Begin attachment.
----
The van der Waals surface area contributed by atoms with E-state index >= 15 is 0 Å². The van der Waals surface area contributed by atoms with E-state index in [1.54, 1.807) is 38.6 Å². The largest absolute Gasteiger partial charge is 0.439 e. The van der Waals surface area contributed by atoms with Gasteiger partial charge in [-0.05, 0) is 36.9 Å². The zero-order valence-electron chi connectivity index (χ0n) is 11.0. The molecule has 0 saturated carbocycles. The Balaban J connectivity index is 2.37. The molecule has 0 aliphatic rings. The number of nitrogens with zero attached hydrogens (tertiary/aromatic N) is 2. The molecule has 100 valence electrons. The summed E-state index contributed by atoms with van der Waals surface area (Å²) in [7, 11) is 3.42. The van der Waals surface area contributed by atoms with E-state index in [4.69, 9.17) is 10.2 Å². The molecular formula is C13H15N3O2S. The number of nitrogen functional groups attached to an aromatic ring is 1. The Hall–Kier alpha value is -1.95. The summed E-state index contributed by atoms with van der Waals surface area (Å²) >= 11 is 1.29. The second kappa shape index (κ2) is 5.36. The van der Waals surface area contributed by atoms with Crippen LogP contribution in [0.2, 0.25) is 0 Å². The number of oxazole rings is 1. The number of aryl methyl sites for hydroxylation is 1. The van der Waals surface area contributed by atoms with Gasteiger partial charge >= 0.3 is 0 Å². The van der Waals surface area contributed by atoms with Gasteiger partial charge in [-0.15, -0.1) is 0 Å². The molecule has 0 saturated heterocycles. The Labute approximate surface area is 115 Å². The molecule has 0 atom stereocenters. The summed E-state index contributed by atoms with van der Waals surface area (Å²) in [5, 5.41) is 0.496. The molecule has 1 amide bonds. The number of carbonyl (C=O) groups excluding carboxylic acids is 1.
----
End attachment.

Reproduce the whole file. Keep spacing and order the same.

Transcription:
The van der Waals surface area contributed by atoms with E-state index >= 15 is 0 Å². The van der Waals surface area contributed by atoms with E-state index in [1.54, 1.807) is 38.6 Å². The largest absolute Gasteiger partial charge is 0.439 e. The van der Waals surface area contributed by atoms with Gasteiger partial charge in [-0.05, 0) is 36.9 Å². The zero-order valence-electron chi connectivity index (χ0n) is 11.0. The molecule has 0 saturated carbocycles. The Balaban J connectivity index is 2.37. The molecule has 0 aliphatic rings. The number of nitrogens with zero attached hydrogens (tertiary/aromatic N) is 2. The molecule has 100 valence electrons. The summed E-state index contributed by atoms with van der Waals surface area (Å²) in [7, 11) is 3.42. The van der Waals surface area contributed by atoms with E-state index in [4.69, 9.17) is 10.2 Å². The molecular formula is C13H15N3O2S. The number of nitrogen functional groups attached to an aromatic ring is 1. The Hall–Kier alpha value is -1.95. The summed E-state index contributed by atoms with van der Waals surface area (Å²) >= 11 is 1.29. The second kappa shape index (κ2) is 5.36. The van der Waals surface area contributed by atoms with Crippen LogP contribution in [0.2, 0.25) is 0 Å². The number of oxazole rings is 1. The number of aryl methyl sites for hydroxylation is 1. The van der Waals surface area contributed by atoms with Gasteiger partial charge >= 0.3 is 0 Å². The van der Waals surface area contributed by atoms with Gasteiger partial charge in [-0.15, -0.1) is 0 Å². The molecule has 0 saturated heterocycles. The Labute approximate surface area is 115 Å². The molecule has 0 atom stereocenters. The summed E-state index contributed by atoms with van der Waals surface area (Å²) in [5, 5.41) is 0.496. The molecule has 1 amide bonds. The number of carbonyl (C=O) groups excluding carboxylic acids is 1.